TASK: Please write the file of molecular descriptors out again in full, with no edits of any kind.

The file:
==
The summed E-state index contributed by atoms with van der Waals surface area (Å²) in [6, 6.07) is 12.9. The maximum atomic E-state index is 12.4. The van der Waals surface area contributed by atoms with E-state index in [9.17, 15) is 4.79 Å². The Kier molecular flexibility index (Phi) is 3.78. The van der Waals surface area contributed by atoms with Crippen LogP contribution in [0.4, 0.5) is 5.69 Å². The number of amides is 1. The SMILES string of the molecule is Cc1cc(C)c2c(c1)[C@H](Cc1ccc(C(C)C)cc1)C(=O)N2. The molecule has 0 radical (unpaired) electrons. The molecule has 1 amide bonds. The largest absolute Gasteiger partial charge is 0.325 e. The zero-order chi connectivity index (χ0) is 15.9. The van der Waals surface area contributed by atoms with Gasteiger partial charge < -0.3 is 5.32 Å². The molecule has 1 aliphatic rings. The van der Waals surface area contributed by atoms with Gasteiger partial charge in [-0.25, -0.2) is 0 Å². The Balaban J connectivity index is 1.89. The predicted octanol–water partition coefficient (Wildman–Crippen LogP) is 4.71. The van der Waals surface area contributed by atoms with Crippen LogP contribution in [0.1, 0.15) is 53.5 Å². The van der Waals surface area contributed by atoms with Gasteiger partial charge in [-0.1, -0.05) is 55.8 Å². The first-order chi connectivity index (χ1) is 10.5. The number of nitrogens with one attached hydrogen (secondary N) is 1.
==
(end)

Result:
The summed E-state index contributed by atoms with van der Waals surface area (Å²) in [6, 6.07) is 12.9. The maximum atomic E-state index is 12.4. The van der Waals surface area contributed by atoms with E-state index in [9.17, 15) is 4.79 Å². The Kier molecular flexibility index (Phi) is 3.78. The van der Waals surface area contributed by atoms with Crippen LogP contribution in [0.4, 0.5) is 5.69 Å². The number of amides is 1. The SMILES string of the molecule is Cc1cc(C)c2c(c1)[C@H](Cc1ccc(C(C)C)cc1)C(=O)N2. The molecule has 0 radical (unpaired) electrons. The molecule has 1 amide bonds. The largest absolute Gasteiger partial charge is 0.325 e. The zero-order chi connectivity index (χ0) is 15.9. The van der Waals surface area contributed by atoms with Gasteiger partial charge < -0.3 is 5.32 Å². The molecule has 1 aliphatic rings. The van der Waals surface area contributed by atoms with Gasteiger partial charge in [-0.25, -0.2) is 0 Å². The Balaban J connectivity index is 1.89. The predicted octanol–water partition coefficient (Wildman–Crippen LogP) is 4.71. The van der Waals surface area contributed by atoms with Crippen LogP contribution in [0.1, 0.15) is 53.5 Å². The van der Waals surface area contributed by atoms with Gasteiger partial charge in [-0.1, -0.05) is 55.8 Å². The first-order chi connectivity index (χ1) is 10.5. The number of nitrogens with one attached hydrogen (secondary N) is 1.